Michael Hunt, whose new series of mashup images Our Inverted Democracy: The Long Winter will get its first local showing at the Woodstock Artists Association and Museum (WAAM, 29 Tinker Street, Woodstock) at 4 p.m. Saturday, March 4, after uniform successes at Miami’s big art fairs in late December, describes himself as a time traveler. And all because of what he found when forced to move beyond the medium he’d used to make his intrinsically American messages.
Hunt, who’s long been fond of describing himself as having been conceived at the 1969 Woodstock Festival, became known for working with sandblasted redwood. He’d make and paint flags on it, eagles, and other iconic imagery. “My parents, who own a sign shop, had bought a whole redwood tree out West,” he explained. “It’s gone now.”
Searching for new materials, and inspiration, Hunt was looking at photos on top of a tablet in his lap and realized the layering of imagery felt fresh. So he started taking pictures of the photos on top of photos. Eventually he found some computer apps to help him, and then the New York Public Library’s online collection of millions of public domain images, which included multiple files of Depression-era works commissioned by the Farm Security Administration, along with photographic works by the great American artist Ben Shahn.
“I was showing my earlier transparencies at Miami Basel and was down there with my kids and started playing around with photos of the scenery there and 1930s images, including old French theatrical posters,” he said. “What was really interesting was that I found a lot of people doing similar things using light boxes and the like; it was really wild.”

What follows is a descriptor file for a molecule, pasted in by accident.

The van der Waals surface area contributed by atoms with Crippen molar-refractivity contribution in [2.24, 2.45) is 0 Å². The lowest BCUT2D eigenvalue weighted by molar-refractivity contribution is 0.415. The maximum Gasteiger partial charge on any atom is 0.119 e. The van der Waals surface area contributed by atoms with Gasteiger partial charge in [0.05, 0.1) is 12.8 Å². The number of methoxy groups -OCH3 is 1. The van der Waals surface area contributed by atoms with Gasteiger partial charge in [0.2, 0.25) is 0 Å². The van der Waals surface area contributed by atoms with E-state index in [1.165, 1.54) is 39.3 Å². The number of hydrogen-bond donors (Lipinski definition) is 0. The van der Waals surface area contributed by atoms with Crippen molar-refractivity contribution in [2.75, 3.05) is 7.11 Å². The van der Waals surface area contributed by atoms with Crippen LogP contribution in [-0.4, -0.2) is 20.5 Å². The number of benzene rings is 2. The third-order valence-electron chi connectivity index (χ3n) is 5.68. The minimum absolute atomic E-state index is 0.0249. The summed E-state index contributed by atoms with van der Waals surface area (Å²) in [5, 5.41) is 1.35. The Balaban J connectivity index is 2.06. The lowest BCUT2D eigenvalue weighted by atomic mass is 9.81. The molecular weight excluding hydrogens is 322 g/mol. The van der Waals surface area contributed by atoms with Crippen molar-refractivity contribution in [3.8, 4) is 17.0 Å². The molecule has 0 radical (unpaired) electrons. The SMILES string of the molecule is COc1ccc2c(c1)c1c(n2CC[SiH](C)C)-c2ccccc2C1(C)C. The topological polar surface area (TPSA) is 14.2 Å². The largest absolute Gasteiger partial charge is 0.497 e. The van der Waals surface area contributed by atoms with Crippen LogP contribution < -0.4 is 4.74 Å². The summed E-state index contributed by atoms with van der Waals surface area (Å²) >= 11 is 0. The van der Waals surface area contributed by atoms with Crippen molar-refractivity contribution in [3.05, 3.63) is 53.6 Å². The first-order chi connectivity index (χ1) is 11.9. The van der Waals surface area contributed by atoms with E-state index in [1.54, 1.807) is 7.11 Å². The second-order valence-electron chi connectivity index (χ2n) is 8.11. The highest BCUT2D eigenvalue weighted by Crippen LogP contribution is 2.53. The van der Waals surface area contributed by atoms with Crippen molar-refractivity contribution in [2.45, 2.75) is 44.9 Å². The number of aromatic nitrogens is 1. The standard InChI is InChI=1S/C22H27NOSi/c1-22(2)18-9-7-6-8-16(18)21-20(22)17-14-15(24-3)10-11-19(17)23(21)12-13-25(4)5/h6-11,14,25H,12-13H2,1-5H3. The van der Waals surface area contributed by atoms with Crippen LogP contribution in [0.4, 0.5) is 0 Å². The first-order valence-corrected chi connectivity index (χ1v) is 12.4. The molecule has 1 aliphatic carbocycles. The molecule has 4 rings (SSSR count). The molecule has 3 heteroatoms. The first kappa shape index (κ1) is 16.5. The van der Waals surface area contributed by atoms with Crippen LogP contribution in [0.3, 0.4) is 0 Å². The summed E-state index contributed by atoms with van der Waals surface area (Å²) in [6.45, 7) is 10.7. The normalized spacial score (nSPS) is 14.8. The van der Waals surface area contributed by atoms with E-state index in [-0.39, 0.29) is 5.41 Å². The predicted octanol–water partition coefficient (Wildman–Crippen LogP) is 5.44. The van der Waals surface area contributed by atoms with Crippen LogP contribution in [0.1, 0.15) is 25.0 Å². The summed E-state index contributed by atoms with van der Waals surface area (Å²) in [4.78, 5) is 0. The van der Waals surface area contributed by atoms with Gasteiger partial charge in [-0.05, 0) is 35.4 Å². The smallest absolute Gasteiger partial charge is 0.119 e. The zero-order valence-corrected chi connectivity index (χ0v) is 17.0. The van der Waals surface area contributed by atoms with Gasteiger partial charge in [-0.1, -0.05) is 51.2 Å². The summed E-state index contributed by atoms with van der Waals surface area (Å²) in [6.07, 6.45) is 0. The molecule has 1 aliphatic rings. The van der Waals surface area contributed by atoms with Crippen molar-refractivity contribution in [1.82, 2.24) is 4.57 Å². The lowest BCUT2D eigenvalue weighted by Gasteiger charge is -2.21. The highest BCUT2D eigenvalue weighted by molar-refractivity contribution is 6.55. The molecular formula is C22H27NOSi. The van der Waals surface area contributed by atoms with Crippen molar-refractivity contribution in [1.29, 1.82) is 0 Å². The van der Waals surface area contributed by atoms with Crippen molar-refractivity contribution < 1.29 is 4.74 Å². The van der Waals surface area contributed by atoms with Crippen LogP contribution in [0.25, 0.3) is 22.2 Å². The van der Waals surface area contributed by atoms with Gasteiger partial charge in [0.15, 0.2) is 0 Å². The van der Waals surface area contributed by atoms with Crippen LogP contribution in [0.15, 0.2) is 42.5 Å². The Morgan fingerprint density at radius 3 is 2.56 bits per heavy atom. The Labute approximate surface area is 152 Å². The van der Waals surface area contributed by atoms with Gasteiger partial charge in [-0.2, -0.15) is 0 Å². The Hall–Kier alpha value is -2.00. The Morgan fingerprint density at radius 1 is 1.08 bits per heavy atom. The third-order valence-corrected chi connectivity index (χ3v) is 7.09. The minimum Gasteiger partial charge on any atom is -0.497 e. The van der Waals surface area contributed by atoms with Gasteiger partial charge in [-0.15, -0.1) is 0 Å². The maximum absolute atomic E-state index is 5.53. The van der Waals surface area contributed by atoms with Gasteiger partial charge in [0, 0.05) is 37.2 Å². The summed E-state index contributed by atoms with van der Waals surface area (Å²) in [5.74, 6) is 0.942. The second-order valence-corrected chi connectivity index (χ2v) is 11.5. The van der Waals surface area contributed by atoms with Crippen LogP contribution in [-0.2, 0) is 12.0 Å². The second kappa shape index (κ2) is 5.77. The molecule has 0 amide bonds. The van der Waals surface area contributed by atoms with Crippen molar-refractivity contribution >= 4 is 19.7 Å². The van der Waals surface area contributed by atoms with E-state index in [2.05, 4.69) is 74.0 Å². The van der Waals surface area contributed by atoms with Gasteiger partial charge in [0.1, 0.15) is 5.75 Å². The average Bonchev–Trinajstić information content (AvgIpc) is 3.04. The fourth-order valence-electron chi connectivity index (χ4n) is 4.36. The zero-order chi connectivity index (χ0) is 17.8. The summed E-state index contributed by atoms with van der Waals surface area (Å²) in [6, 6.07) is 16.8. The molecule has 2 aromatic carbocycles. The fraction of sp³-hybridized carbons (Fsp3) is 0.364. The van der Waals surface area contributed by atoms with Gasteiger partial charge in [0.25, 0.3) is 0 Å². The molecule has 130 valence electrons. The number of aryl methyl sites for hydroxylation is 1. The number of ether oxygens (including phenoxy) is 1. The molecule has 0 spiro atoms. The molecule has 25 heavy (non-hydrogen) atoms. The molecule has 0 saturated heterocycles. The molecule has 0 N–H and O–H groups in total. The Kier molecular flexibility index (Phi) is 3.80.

He’s since shifted what he started making by a pool in Miami from 18 by 24 inches to two by three foot images. Plus techniques he says he’s always used that were first learned in his parents’ sign shop, including vinyl prints on metal backings.
Hunt gets back to his earlier idea about time travel; he is proud to be bringing these courageous American faces from troubled times past into new settings, including the trappings of contemporary Miami.
“These men and women, I’m wondering how many of them would have grown accustomed to it,” he added. “These layerings feel so ‘right now.’”
Did he see a new direction coming out of what he’s now started and taken to a first solo show level?
“I have an uncle living north of San Diego who sends me images of sunsets,” he answered. “I’m working on them and looking at houses from back then.”